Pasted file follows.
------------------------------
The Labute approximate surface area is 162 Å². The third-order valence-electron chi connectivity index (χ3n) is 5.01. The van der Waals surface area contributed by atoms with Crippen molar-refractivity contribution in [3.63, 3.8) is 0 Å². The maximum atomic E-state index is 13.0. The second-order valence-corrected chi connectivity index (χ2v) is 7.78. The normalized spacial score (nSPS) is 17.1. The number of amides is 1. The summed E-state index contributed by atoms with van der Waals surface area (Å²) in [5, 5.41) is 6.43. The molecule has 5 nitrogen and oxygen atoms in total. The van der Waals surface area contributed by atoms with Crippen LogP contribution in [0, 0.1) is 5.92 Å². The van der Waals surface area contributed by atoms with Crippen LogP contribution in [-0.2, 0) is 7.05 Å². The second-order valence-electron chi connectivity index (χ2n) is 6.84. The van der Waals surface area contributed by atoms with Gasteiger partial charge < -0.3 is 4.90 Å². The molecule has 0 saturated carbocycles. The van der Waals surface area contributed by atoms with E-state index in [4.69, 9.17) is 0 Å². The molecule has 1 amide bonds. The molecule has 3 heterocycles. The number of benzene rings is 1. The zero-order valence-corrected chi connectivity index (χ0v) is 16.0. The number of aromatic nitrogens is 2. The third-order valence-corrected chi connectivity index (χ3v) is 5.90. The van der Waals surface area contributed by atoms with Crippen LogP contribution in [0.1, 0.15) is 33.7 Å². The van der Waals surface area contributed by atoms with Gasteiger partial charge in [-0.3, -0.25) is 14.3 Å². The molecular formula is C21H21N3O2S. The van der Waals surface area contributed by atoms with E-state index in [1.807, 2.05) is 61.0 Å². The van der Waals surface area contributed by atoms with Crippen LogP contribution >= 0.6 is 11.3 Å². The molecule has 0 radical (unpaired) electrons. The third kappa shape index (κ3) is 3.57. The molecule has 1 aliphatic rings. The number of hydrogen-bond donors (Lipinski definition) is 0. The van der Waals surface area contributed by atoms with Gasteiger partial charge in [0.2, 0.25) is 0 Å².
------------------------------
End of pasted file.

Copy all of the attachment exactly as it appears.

The Labute approximate surface area is 162 Å². The third-order valence-electron chi connectivity index (χ3n) is 5.01. The van der Waals surface area contributed by atoms with Crippen molar-refractivity contribution in [3.63, 3.8) is 0 Å². The maximum atomic E-state index is 13.0. The second-order valence-corrected chi connectivity index (χ2v) is 7.78. The normalized spacial score (nSPS) is 17.1. The number of amides is 1. The summed E-state index contributed by atoms with van der Waals surface area (Å²) in [5, 5.41) is 6.43. The molecule has 5 nitrogen and oxygen atoms in total. The van der Waals surface area contributed by atoms with Crippen LogP contribution in [0, 0.1) is 5.92 Å². The van der Waals surface area contributed by atoms with Crippen LogP contribution in [-0.2, 0) is 7.05 Å². The second-order valence-electron chi connectivity index (χ2n) is 6.84. The van der Waals surface area contributed by atoms with Gasteiger partial charge < -0.3 is 4.90 Å². The molecule has 0 saturated carbocycles. The van der Waals surface area contributed by atoms with E-state index in [4.69, 9.17) is 0 Å². The molecule has 1 amide bonds. The molecule has 3 heterocycles. The number of benzene rings is 1. The zero-order valence-corrected chi connectivity index (χ0v) is 16.0. The number of aromatic nitrogens is 2. The third-order valence-corrected chi connectivity index (χ3v) is 5.90. The van der Waals surface area contributed by atoms with Crippen LogP contribution in [0.1, 0.15) is 33.7 Å². The van der Waals surface area contributed by atoms with Gasteiger partial charge in [-0.3, -0.25) is 14.3 Å². The molecular formula is C21H21N3O2S. The van der Waals surface area contributed by atoms with E-state index in [1.807, 2.05) is 61.0 Å². The van der Waals surface area contributed by atoms with Crippen LogP contribution >= 0.6 is 11.3 Å². The molecule has 0 radical (unpaired) electrons. The third kappa shape index (κ3) is 3.57. The molecule has 1 aliphatic rings. The number of hydrogen-bond donors (Lipinski definition) is 0. The van der Waals surface area contributed by atoms with Gasteiger partial charge in [0.2, 0.25) is 0 Å².